It Don't Come Easy
Bend Me, Shape Me
God Only Knows
More Today Than Yesterday
Got to Get You Into My Life
Kind of a Drag
Never Been to Spain
Henry the VIII
Nights in White Satin
All songs were recorded "live" in the studio, with minimal overdubbing (vocals and some percussion). We tried to make it sound just like we do live. We also purposely made some mistakes, to keep it "real." (Yeah, right.) We hope you have as much fun listening to this as we did making it!
Special thanks to Andy Oxman for his expertise in the studio, and his ability to make us comfortable and bring out the best in us. Thanks to our wives/girlfriends for putting up with all the craziness involved in living with a musician, and understanding how important it is to us. And thanks to our fans for coming to the gigs, and proving that a band can play songs that are a bit different, and still gain a following.
In late 2015 we decided to go into the studio and record a "demo tape," essentially something that we could send to venues and agents that were interested in hiring us. We booked a full day at Andy Oxman's SoundWorks Studio in Blue Springs, MO. Cliff, Bruce, Ted and I spent the day capturing several songs on tape (...er, digital bytes). Unlike a lot of recordings, where every part is played separately and later pieced together, we played the songs "live." Cliff and Bruce were in the big room of the studio, while Ted and I were playing in the control room, with our guitars and keyboards plugged directly into the mixing board. We could all see each other through the large window, so we still had visual cues from each other. Whoever sang lead on the song, sang it while we recorded the instruments, so that we'd all know where we were in the song (it's easy to get lost if there's no vocal). These "scratch" vocals were later redone as overdubs, letting the singers concentrate on just singing. The harmony vocals were also overdubbed, along with some percussion. We didn't go overboard on overdubbed, trying to stick with what we were able to reproduce on stage with just the four of us.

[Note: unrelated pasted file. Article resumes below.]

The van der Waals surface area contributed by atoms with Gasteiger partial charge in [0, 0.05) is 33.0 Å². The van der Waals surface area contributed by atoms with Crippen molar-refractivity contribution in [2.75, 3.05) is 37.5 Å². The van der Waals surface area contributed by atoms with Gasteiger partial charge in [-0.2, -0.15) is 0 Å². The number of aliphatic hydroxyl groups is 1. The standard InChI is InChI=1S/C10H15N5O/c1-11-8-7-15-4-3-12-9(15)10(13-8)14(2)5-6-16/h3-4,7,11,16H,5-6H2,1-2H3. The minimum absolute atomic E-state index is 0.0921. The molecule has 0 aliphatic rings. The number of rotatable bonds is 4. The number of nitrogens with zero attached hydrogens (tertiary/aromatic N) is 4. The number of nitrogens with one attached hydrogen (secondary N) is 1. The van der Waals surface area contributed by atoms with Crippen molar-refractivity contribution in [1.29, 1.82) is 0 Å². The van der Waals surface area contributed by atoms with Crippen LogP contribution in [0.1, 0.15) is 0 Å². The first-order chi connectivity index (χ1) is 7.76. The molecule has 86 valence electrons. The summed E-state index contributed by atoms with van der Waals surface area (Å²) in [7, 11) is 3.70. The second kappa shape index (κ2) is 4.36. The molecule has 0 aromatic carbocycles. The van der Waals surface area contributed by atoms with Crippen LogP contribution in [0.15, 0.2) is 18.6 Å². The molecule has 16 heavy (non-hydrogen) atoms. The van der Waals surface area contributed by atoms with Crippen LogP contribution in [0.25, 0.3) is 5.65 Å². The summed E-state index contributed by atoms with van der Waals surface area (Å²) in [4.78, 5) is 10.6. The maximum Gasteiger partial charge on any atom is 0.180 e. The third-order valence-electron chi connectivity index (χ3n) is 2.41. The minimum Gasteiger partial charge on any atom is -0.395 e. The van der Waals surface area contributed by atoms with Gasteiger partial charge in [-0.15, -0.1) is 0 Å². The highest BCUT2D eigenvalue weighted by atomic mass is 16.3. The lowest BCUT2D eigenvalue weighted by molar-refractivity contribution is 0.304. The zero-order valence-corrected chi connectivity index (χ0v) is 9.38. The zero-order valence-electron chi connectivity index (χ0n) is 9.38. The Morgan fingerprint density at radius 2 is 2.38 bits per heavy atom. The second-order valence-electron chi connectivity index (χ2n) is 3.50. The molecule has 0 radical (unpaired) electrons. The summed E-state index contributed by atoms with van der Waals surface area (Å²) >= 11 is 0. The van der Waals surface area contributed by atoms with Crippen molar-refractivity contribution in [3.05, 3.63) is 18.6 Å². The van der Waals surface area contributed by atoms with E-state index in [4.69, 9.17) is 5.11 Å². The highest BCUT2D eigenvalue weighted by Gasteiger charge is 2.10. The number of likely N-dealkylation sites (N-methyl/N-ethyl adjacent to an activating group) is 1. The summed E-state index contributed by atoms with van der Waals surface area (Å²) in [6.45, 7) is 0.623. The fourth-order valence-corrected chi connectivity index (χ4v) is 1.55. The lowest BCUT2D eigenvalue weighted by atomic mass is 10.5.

One day in the studio wasn't enough, and we came back a second day to finish everything up. Then there were mixes, suggestions, remixes, etc. Our final product was a nice promo CD to send out, and a video, showing us working in the studio. We were so happy with the results that we talked about actually putting it out as a CD. However, we didn't have enough songs.
In 2017, Ted's health issues were taking their toll on him, causing him to retire from the band. At that point, we'd become a five-piece, having added Bill on guitar and vocals. In the fall, we decided to once again do some recording at SoundWorks. We recorded just like before, with Cliff and Bruce in one room, and Bill and I in the other. In addition to recording new songs, we had Bill overdub his lead vocal onto some of the songs that Ted had sung in the studio (which Bill had also taken over on stage). Once again, we spent two days recording in the studio, plus some time with Andy mixing. When it was all sung and done, we had 13 tunes, enough for a full CD, as well as a new promo video.
I'd been looking for an old '60s Volkswagen microbus that I could borrow for our next promo picture, and having no luck. About the time we were recording in the studio, my son, Chris, who does engine swaps for people, got this '69 VW in to work on. As soon as he had it pulled into his shop, I had my studio lights set up. The van, of course, didn't have our logo and the flowers on it, so that was added in Photoshop.
I looked at a lot of mid-'60s album covers to see if there were any consistent themes. Most have the name of the band in big letters near the top. This was, I assume, because people used to flip through the albums at the record store, and the name needed to be highly visible. A lot of the albums also bragged about being in stereo, or in some cases, "New Improved Full Dimensional Stereo." There were a few other things (like "File Under: Pop Music"), but there's only so much room on a CD cover.
I set up my camera with the timer, but soon
realized that wasn't going to work. It's difficult to press the
shutter button and then climb on top of a van. So my wife, Brenda,
came out and took the pictures.